Date: January 31, 2008
Creator: United States. Government Accountability Office.
Partner: UNT Libraries Government Documents Department

Office of the Chief Financial Officer Annual Report 2007

Description: 2007 was a year of progress and challenges for the Office of the Chief Financial Officer (OCFO). I believe that with the addition of a new Controller, the OCFO senior management team is stronger than ever. With the new Controller on board, the senior management team spent two intensive days updating our strategic plan for the next five years ending in 2012, while making sure that we continue to execute on our existing strategic initiatives. In 2007 the Budget Office, teaming with Human Resources, worked diligently with our colleagues on campus to reengineer the Multi-Location Appointment (MLA) process, making it easier for our Principal Investigators (PIs) to work simultaneously between the Laboratory and UC campuses. The hiring of a point-of-contact in Human Resources to administer the program will also make the process flow smoother. In order to increase our financial flexibility, the OCFO worked with the Department of Energy (DOE) to win approval to reduce the burden rates on research and development (R&D) subcontracts and Intra-University Transfers (IUT). The Budget Office also performed a 'return on investment' (ROI) analysis to secure UCRP funding for a much needed vocational rehabilitation counselor. This new counselor now works with employees who are on medical leave to ensure that they can return to work in a more timely fashion, or if not able to return, usher them through the various options available to them. Under the direction of the new Controller, PriceWaterhouse Coopers (PWC) performed their annual audit of the Laboratory's financial data and reported positive results. In partnership with the Financial Policy and Training Office, the Controller's Office also helped to launch self-assessments of some of our financial processes, including timekeeping and resource adjustments. These self assessments were conducted to promote efficiencies and mitigate risk. In some cases they provided assurance that our ...
Date: December 18, 2007
Creator: Fernandez, Jeffrey
Partner: UNT Libraries Government Documents Department

Office of Personnel Management: Opportunities Exist to Build on Recent Progress in Internal Human Capital Capacity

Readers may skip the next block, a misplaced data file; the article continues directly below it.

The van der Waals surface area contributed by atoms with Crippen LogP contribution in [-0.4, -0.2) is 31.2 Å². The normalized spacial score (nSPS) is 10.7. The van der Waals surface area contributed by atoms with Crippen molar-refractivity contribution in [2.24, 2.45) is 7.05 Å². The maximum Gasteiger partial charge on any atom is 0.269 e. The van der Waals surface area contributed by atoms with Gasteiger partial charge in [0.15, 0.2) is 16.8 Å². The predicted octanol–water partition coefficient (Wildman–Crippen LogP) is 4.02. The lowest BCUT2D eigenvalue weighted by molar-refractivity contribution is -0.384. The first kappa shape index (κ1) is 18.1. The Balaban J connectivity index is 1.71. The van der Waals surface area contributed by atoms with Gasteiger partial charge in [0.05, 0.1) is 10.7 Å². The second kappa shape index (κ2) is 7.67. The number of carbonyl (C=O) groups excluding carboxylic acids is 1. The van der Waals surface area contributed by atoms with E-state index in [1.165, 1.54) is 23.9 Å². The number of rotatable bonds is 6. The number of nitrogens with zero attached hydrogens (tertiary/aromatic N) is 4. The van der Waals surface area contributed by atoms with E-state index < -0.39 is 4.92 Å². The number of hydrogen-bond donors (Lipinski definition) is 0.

Description: A letter report issued by the Government Accountability Office with an abstract that begins "Given the importance of the Office of Personnel Management's (OPM) role in managing the nation's federal workforce, GAO assessed OPM's internal capacity for human capital management. This report--the third in the series--extends prior work and (1) looks at the extent to which OPM has addressed key internal human capital management issues identified by examining employee responses to the 2004 and 2006 Federal Human Capital Survey (FHCS) and (2) has strategies in place to ensure it has the mission critical talent it needs to meet current and future strategic goals. To address our objectives, GAO analyzed 2004 and 2006 FHCS results, summaries of OPM employee focus groups, and analyzed OPM strategic and human capital planning documents."
Date: October 31, 2007
Creator: United States. Government Accountability Office.
Partner: UNT Libraries Government Documents Department

Best Practices for Managing Organizational Diversity

Description: Organizations with increasingly diverse workforces and customer populations face challenges in reaping diversity's benefits while managing its potentially disruptive effects. This article defines workplace diversity and identifies best practices supporting planned and positive diversity management. It explores how academic libraries can apply diversity management best practices and provides a reading list for leaders and human resource managers wishing to optimize their organization's approach to diversity.
Date: October 15, 2007
Creator: Kreitz, Patricia
Partner: UNT Libraries Government Documents Department

Assessing the effectiveness of electronic brainstorming in an industrial setting : experimental design document.